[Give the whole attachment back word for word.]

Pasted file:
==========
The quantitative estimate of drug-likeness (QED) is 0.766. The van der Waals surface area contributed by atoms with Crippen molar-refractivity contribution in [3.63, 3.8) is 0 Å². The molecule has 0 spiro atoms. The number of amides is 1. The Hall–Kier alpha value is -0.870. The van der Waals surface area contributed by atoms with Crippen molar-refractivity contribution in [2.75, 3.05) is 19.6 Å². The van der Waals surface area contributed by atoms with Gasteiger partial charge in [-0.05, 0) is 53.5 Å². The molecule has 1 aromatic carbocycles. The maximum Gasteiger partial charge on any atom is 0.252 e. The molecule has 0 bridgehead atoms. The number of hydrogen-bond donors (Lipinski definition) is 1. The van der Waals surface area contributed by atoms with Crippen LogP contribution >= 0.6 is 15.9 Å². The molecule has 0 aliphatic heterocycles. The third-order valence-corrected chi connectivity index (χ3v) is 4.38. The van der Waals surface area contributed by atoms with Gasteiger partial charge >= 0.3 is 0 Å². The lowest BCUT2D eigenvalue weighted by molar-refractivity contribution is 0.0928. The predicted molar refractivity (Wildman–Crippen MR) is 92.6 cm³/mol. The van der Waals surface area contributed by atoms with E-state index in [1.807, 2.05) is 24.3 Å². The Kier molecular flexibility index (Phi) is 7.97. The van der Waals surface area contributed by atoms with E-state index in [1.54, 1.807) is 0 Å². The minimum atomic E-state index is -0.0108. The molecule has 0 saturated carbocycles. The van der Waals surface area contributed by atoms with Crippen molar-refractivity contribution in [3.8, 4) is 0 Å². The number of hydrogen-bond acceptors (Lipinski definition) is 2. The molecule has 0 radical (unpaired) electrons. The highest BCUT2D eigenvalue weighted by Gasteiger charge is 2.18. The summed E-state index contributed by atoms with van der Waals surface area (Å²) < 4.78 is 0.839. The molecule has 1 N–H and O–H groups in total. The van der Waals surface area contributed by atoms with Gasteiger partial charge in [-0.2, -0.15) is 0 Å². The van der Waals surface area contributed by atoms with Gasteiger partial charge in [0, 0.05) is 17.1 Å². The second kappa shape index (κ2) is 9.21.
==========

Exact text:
The quantitative estimate of drug-likeness (QED) is 0.766. The van der Waals surface area contributed by atoms with Crippen molar-refractivity contribution in [3.63, 3.8) is 0 Å². The molecule has 0 spiro atoms. The number of amides is 1. The Hall–Kier alpha value is -0.870. The van der Waals surface area contributed by atoms with Crippen molar-refractivity contribution in [2.75, 3.05) is 19.6 Å². The van der Waals surface area contributed by atoms with Gasteiger partial charge in [-0.05, 0) is 53.5 Å². The molecule has 1 aromatic carbocycles. The maximum Gasteiger partial charge on any atom is 0.252 e. The molecule has 0 bridgehead atoms. The number of hydrogen-bond donors (Lipinski definition) is 1. The van der Waals surface area contributed by atoms with Crippen LogP contribution >= 0.6 is 15.9 Å². The molecule has 0 aliphatic heterocycles. The third-order valence-corrected chi connectivity index (χ3v) is 4.38. The van der Waals surface area contributed by atoms with Gasteiger partial charge >= 0.3 is 0 Å². The lowest BCUT2D eigenvalue weighted by molar-refractivity contribution is 0.0928. The predicted molar refractivity (Wildman–Crippen MR) is 92.6 cm³/mol. The van der Waals surface area contributed by atoms with E-state index in [1.807, 2.05) is 24.3 Å². The Kier molecular flexibility index (Phi) is 7.97. The van der Waals surface area contributed by atoms with E-state index in [1.54, 1.807) is 0 Å². The minimum atomic E-state index is -0.0108. The molecule has 0 saturated carbocycles. The van der Waals surface area contributed by atoms with Crippen molar-refractivity contribution in [3.8, 4) is 0 Å². The number of hydrogen-bond acceptors (Lipinski definition) is 2. The molecule has 0 radical (unpaired) electrons. The highest BCUT2D eigenvalue weighted by Gasteiger charge is 2.18. The summed E-state index contributed by atoms with van der Waals surface area (Å²) < 4.78 is 0.839. The molecule has 1 N–H and O–H groups in total. The van der Waals surface area contributed by atoms with Gasteiger partial charge in [-0.2, -0.15) is 0 Å². The van der Waals surface area contributed by atoms with Gasteiger partial charge in [0, 0.05) is 17.1 Å². The second kappa shape index (κ2) is 9.21.